I once awoke to find a man’s hand on my breast.
It wasn’t a man I had gone to sleep with.
I was in what I thought was a safe space, with people I knew and trusted. I woke to that trust shattered by the realization that a man I had not consented to engaging with in any sexual way was attempting to do just that.
I froze. Thought I must have imagined it. Then I realized it was not a bad dream and I bolted. I locked myself in the bathroom until he gave up knocking on the door.
I left shortly after, without confronting him or telling anyone else in the house what had happened.
I believe the assault was out of character for this man. I believe he was so intoxicated that he wouldn’t have remembered it even happening. I wasn’t physically injured. And so it would have become a ‘he said, she said’ confrontation that would have, most likely, irrecoverably destroyed my relationship with someone close to me. So I chose not to report it, not even to mention it to him or basically anyone else until now.
And I was okay with my decision. Until this week. Two news stories have me re-examining my choice. One is Taylor Swift’s sexual assault trial in which a jury found a former radio DJ guilty of groping her during a photo op. Swift’s testimony was precise and perfect. Unapologetic. “I’m being blamed for the unfortunate events of his life that are the product of his decisions — not mine.”
I believe, like me, Swift was not physically or emotional damaged by what happened to her. But instead of walking away, she took the stand. The former DJ may have only nudged his toe over the line of what is unacceptable behaviour, but he still crossed that line. Swift reminded me that we all need to protect that line, so that more people don’t cross it.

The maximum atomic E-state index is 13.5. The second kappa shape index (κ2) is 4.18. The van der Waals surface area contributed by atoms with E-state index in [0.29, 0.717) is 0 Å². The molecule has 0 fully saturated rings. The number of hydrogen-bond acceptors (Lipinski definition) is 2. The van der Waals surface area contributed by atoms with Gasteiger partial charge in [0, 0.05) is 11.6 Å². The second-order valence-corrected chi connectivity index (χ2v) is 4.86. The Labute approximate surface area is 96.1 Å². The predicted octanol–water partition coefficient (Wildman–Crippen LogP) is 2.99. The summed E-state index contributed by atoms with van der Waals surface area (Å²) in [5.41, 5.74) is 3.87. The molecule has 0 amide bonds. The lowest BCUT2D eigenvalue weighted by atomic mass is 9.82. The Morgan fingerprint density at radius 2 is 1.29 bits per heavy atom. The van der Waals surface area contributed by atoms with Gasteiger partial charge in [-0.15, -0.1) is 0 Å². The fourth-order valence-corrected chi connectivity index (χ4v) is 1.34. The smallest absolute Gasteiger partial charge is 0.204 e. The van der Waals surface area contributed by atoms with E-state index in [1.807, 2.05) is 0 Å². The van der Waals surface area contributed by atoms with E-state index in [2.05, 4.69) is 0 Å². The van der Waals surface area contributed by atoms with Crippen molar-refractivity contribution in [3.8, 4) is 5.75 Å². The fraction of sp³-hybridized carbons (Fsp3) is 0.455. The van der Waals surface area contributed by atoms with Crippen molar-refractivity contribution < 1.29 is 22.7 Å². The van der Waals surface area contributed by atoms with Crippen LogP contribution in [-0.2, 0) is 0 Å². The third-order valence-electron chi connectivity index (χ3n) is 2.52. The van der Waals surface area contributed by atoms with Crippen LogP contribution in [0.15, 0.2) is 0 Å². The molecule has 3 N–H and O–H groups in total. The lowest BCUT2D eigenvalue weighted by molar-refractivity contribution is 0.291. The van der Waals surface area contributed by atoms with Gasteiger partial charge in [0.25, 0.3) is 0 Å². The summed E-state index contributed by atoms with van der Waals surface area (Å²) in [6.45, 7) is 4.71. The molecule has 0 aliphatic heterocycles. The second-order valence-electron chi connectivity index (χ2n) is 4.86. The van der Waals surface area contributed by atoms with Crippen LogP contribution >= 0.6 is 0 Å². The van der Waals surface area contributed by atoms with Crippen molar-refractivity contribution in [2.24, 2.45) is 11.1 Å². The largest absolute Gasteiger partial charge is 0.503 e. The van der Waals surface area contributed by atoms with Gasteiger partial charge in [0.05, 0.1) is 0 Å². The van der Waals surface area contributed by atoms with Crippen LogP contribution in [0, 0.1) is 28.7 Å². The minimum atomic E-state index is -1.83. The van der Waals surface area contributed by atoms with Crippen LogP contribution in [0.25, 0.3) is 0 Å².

The Globe and Mail reports that Canadian police dismiss one out of every five sexual assault reports as unfounded, meaning the investigators don’t believe a crime happened. It’s true, some cases that are reported are fabricated. People who study sexual assault suggest the rate of false reports is as high as 8% (or as low as 2%); but our national unfounded rate is 19%. That means nearly 7,000 Canadian women and men are told by police each year that their report of a sexual assault is not, by police definition, a valid allegation.
In the area served by the Codiac Regional RCMP, the unfounded rate is 33%.
I wonder what change would come if more people like me, like Taylor Swift, started reporting our assaults, too. Would that number rise? Or would the justice system be forced to adjust its process to better reflect reality?
There is a review of unfounded cases underway in New Brunswick. A spokesperson for the Department of Justice and Public Safety says meetings are being held with local organizations that help victims of sexual assault, discussing changes that can be made based on information provided by the province’s police departments. A report is expected to be made available to the public “at a later time along with recommendations for next steps.”
My experience did not involve physical violence. I don’t think it even involved malicious intent. But it still crossed a line that we are all responsible for enforcing. I have hope that the review of unfounded cases in New Brunswick will help etch this line more firmly in place among our justice system – and among our collective consciousness. We can’t continue to ignore those that trespass the line.
She Said appears Saturday in the Times & Transcript.